As someone who has lived with kidney cancer for many years, I have already addressed many of the questions others are having to ask themselves in light of coronavirus: What exactly is CPR? When should it be attempted? What do different life-prolonging treatments entail? What is their likelihood of success?
All of a sudden these questions are up for public comment and debate. And rightly so, we desperately need a frank, grown-up conversation about how we die, not just how to plan our funeral. Coronavirus may well change the way we talk about death and dying for good.
But the majority of the discussions I’ve seen play out over recent weeks have not involved those of us with life limiting and terminal illnesses. This is particularly galling when questions arise about when treatment should be refused, who should make these decisions and what a good death should look like. Surely we are in the strongest position to answer them?
For us, these quandaries are not hypothetical; they are our lives. Yet at times we can feel silenced and sidelined in public debates about death, trapped between two extremes of paternalism: one which seeks to control the choices we make as we die – particularly if we don’t want to fight off death at all costs – and another which pats us on the head and calls us ‘brave’ for even acknowledging the unavoidable fact that we are dying.
Last week, an article in The Spectator inferred that people who want to refuse all life-prolonging treatment in the future using an Advance Decision (also known as a living will) could not possibly be qualified to make such a judgement. This idea, that you can make some decisions but only if they meet someone else’s moral standards, is still pervasive in medicine and it is the antithesis of truly personalised end of life care. The only person who should be able to ultimately decide whether I consent to or refuse treatment is me. How could anyone else possibly know the point at which I would find my quality of life intolerable?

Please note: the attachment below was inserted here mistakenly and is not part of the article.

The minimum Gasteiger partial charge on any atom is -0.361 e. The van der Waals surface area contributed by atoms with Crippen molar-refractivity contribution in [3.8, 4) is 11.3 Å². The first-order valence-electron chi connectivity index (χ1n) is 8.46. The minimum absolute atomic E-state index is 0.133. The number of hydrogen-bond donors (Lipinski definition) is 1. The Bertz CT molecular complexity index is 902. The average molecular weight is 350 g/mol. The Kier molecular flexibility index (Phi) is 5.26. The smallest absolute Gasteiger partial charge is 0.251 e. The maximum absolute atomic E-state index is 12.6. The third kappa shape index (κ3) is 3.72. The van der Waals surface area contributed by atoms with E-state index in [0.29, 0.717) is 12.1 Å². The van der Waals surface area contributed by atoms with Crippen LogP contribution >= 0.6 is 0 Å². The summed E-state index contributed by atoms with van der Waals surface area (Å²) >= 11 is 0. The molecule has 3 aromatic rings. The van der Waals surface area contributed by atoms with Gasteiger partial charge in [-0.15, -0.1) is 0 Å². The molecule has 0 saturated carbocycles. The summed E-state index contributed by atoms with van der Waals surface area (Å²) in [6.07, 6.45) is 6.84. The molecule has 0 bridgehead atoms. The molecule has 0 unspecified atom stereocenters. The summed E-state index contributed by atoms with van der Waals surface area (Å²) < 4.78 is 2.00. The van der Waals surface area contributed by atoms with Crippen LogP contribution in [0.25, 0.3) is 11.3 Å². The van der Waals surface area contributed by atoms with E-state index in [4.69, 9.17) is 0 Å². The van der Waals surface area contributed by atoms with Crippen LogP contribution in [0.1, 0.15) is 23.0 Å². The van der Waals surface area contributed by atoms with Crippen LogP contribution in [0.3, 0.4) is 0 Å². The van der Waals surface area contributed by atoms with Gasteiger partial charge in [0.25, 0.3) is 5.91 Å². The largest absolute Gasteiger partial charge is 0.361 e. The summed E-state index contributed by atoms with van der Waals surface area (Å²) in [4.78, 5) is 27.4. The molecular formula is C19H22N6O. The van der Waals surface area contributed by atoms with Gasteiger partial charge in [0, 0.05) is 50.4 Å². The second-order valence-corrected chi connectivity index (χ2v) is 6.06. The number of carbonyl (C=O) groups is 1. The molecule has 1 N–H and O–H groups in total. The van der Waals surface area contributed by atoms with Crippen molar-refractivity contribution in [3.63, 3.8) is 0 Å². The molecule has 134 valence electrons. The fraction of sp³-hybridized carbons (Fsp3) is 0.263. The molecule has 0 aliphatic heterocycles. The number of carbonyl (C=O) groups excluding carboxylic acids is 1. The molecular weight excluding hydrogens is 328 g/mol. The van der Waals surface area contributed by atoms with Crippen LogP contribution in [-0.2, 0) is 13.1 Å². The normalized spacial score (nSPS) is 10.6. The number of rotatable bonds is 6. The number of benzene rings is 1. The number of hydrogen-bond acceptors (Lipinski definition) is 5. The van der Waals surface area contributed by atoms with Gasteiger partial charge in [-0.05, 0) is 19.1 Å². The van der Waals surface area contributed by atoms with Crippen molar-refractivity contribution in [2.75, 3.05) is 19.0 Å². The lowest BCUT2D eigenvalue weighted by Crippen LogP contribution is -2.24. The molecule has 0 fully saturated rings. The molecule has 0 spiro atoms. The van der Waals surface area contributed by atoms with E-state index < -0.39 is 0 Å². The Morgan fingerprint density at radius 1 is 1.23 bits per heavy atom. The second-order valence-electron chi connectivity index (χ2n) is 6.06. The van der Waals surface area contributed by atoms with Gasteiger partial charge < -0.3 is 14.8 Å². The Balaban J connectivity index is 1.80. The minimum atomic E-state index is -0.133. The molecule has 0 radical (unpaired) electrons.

When I was first diagnosed with renal cell carcinoma, I had one of my kidneys removed. Several years on, a tumour appeared on my adrenal gland on the original side and later two further tumours appeared on my remaining kidney on the other side. I was faced with major surgery and the possibility of dialysis. I felt some pressure from my medical team to do battle and not wave the white flag too soon. But neither option was curative, and I feared that waging war with my body could result in the loss of good time.
After careful deliberation I decided to jump off the medical treadmill and refuse any further tests or treatment, other than to keep me comfortable. I wanted to live, not endure. I redefined hope as hope for a good life, not the longest. Because ‘no treatment’ hadn’t previously been an option on the table, I worried that I would be pressured by my doctors to opt for the surgery, and decided to clarify my thoughts in a letter to them.
Later, with the help of my local hospice and the charity Compassion in Dying, I drew up a DNAR to refuse CPR and an Advance Decision to refuse all other life-prolonging treatments in future, giving further weight to my wishes. It had been an uphill struggle to make my voice heard and my wishes understood.
At the other end of the spectrum, people with life-limiting conditions can feel patronised for even broaching the subject of death, let alone openly discussing their decision to confront and plan for it. On Radio 4's Any Questions a few weeks ago, a caller in her 80s with various health conditions who had a DNAR and Advance Decision in place asked how else she can ensure her wish to remain at home with end of life care is followed if she contracts covid-19. She was called 'brave' several times and the conversation quickly moved on to isolation measures, her question ignored. On Woman's Hour more recently, hushed tones and euphemisms were adopted as soon as the topic of advance care planning – the process of considering and recording your end of life wishes – was raised.
It shouldn’t be seen as an extraordinary or courageous to face the inevitable. We need to stop calling them ‘difficult’ conversations. They are ‘important’ ones, and it’s not brave to have them, just sensible.
What people with serious health conditions do not need are commentators passing judgment on our own uniquely personal decisions, particularly if we prioritise a good life over a long one. Nor do we need pats on the head, whispered euphemisms and hurried changes of subject. What we need is to be respected as individuals with our own goals, fears, values and experiences, and to be trusted as having a valid opinion on what is best for us. If this pandemic does change how we talk about death and dying, and I hope it does, we must make sure all voices are heard.
Molly Bartlett is 73 and has lived with incurable kidney cancer for 20 years